Overall it was a great success and many more photos will come!

Saturday, November 12, 2005

Vertigo in T-minus 17 hours, 28 minutes!

The Dance Floor is installed in Lopata Gallery!

After spending all day in the gallery, vertigo setup is coming along nicely. We have more lights and more sound and more stage than any vertigo in recent memory -- without even considering the dance floor!

The space is decorated on every surface with fluorescent designs that will glow under the numerous black lights we have installed. The entrance tunnel has more strobes than is (probably) healthy. We have consumed over 10 rolls of duct tape.

Tonight at 10:00 PM, Vertigo 2005 will dazzle, amaze and entertain thousands of Wash U students. Bring your friends!

Thursday, November 10, 2005

Vertigo is in two days!

Vertigo is this Saturday and the energy is already building! People all over campus are talking about the floor. We will be in Student Life tomorrow and the Washington University Record (Newspaper for faculty and staff) in the next few weeks.

Vertigo setup begins tomorrow (friday) at 2:00 when the stage and lighting truss arrives. We begin by tarping the entire room and then painting designs in UV Reactive paint. We can use all the help we can get so stop by on friday or saturday to lend a hand!

We have been featured on EnGadget as well as STL Diatriber which is amazing!

We have been lax on posting lately due to last-minute issues. We are behind schedule and are pulling 8 hour shifts to get everything done. We ran into an issue with power supply voltage drops causing the USB connection to reset. This was rectified by adding capacitors across the auxiliary power connection on the controller boards and using thicker wire for the 5v line from the supplies.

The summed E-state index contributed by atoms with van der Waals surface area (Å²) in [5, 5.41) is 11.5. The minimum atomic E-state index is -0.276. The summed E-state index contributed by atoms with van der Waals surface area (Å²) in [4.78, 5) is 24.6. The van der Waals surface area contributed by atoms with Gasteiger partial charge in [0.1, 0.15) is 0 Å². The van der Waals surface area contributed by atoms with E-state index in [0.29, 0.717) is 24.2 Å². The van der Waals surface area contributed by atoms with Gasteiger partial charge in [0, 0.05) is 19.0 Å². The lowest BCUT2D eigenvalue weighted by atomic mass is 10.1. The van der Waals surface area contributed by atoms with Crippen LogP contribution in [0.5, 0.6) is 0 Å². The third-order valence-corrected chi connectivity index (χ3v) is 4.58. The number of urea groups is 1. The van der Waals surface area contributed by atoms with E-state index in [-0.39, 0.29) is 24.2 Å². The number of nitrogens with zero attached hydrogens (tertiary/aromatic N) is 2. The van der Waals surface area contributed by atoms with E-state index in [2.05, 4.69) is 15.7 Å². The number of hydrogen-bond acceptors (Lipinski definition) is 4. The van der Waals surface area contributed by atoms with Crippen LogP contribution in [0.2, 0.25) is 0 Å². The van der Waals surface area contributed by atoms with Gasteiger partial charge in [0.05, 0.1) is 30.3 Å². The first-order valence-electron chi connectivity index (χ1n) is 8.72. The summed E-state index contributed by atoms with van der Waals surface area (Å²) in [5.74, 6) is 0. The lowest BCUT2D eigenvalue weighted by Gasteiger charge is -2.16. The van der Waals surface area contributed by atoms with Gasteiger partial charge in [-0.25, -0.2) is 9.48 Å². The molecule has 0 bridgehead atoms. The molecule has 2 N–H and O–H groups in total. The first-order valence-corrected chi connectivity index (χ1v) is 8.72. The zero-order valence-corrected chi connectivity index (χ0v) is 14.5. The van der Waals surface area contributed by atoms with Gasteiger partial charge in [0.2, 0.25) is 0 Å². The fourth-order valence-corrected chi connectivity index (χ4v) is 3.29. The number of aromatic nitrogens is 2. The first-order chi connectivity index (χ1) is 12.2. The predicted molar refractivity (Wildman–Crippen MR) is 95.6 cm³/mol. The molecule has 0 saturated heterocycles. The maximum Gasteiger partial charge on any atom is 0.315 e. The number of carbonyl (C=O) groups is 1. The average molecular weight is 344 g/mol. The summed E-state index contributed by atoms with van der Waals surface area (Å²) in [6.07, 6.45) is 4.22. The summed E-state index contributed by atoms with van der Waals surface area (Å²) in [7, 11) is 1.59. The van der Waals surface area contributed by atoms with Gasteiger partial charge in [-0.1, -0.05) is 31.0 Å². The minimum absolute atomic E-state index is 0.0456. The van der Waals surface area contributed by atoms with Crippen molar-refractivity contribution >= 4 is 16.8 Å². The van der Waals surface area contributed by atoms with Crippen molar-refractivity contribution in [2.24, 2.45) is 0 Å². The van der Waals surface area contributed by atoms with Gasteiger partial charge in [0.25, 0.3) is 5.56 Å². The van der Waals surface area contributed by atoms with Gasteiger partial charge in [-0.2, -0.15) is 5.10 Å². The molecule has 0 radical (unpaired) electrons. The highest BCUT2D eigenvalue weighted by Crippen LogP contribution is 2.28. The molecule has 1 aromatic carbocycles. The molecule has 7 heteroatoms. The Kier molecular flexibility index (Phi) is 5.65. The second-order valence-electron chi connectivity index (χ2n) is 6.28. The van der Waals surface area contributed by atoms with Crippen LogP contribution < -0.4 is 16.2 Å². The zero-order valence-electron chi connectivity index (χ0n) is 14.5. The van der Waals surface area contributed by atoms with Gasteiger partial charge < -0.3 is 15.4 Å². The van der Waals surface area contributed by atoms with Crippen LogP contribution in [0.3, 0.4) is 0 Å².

As of now, we have modules one and two "done" and module three is being tinfoiled as we speak. Module four's frame needs finishing touches before it can be cabled. We'll have more pictures later...

Sunday, November 06, 2005

Two Modules Acting as One

I recompiled the stock animation software(not the in-development stuff) to work with the USB hub and now half the floor works in sync! We're finishing module three monday night and module four by wednesday night. Stay tuned!

Module Two is Done

Module two is now complete. All that remains (for both modules one and two) is to attach the lexan and minor aesthetic improvements. We have some videos and pictures of the two available. We cannot run both at once yet because the device addresses change when used with a USB hub so we have to recompile/adjust the software to manage this.